Huntington Study Group (HSG) 2020 Annual Conference: HD in Focus – Day 2

Published date: 1 November, 2020

The second day of the HSG conference was another busy day of presentations from HD researchers and clinicians. The day kicked off with a talk from Vaccinex who gave us an overview of their work on the SIGNAL clinical trial. Unfortunately, pepinemab, the medicine tested in this trial, did not influence HD symptoms and the ... Read more

Huntington Study Group (HSG) 2020 Annual Conference: HD in Focus – Day 1

Published date: 30 October, 2020

The Huntington Study Group (HSG) is a clinical research network focused exclusively on HD. Yesterday the HSG annual conference began with a schedule jam-packed with virtual talks from researchers, clinicians and different companies who are all working towards finding new medicines for HD. The day encompassed many interesting presentations which covered a lot of the ... Read more

Treatment for neurological disorder could be repurposed for Huntington’s disease patients

Published date: 22 October, 2020

While developing a drug called branaplam for patients with SMA, the pharmaceutical company Novartis discovered that it could hold promise for people with HD. The FDA has granted a special status called Orphan Drug Designation to branaplam. An existing drug…for huntingtin lowering? The pharmaceutical company Novartis has announced that the U.S. Food and Drug Administration ... Read more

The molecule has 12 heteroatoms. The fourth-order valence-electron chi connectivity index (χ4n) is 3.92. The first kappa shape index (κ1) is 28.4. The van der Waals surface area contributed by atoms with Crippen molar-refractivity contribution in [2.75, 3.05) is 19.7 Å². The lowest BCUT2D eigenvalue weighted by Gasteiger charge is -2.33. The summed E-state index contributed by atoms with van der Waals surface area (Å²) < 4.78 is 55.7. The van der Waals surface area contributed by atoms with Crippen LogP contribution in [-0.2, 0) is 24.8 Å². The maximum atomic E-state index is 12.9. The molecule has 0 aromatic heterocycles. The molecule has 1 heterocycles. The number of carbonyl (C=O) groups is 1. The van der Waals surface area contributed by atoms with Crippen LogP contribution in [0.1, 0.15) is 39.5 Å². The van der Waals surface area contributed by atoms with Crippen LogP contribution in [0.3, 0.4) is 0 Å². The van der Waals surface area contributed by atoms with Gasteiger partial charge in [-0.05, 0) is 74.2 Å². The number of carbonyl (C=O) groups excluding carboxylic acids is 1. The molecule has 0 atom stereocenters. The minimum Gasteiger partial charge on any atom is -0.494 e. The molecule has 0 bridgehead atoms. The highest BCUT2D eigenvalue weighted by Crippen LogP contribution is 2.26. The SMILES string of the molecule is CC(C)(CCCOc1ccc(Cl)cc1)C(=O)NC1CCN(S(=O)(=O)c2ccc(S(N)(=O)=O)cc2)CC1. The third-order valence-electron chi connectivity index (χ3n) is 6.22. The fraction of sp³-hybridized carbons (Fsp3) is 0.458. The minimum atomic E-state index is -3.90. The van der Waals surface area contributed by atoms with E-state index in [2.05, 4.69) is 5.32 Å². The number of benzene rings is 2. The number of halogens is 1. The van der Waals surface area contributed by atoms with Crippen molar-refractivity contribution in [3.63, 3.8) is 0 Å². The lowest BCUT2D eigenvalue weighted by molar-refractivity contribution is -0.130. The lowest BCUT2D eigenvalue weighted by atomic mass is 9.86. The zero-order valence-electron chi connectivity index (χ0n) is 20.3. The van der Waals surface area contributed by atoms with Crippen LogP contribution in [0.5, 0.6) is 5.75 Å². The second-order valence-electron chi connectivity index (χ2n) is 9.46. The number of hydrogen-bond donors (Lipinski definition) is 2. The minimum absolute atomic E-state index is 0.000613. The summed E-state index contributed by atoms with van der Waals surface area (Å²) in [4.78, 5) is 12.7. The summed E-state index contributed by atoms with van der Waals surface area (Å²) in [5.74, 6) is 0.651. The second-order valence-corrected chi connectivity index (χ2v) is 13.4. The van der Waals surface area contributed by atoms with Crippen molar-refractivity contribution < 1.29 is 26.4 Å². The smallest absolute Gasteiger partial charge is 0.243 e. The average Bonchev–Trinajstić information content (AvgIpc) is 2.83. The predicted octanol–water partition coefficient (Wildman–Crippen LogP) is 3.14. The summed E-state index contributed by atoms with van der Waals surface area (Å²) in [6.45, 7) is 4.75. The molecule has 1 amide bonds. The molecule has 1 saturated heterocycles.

Sad news from the SIGNAL study: pepinemab does not influence HD symptoms

Published date: 23 September, 2020

The SIGNAL clinical trial was designed to test a drug called pepinemab in people with early Huntington’s disease. The key results of that trial were recently announced, and unfortunately, pepinemab did not slow or improve HD symptoms as hoped. What was the SIGNAL trial, and who participated? The SIGNAL trial was launched in 2015 by ... Read more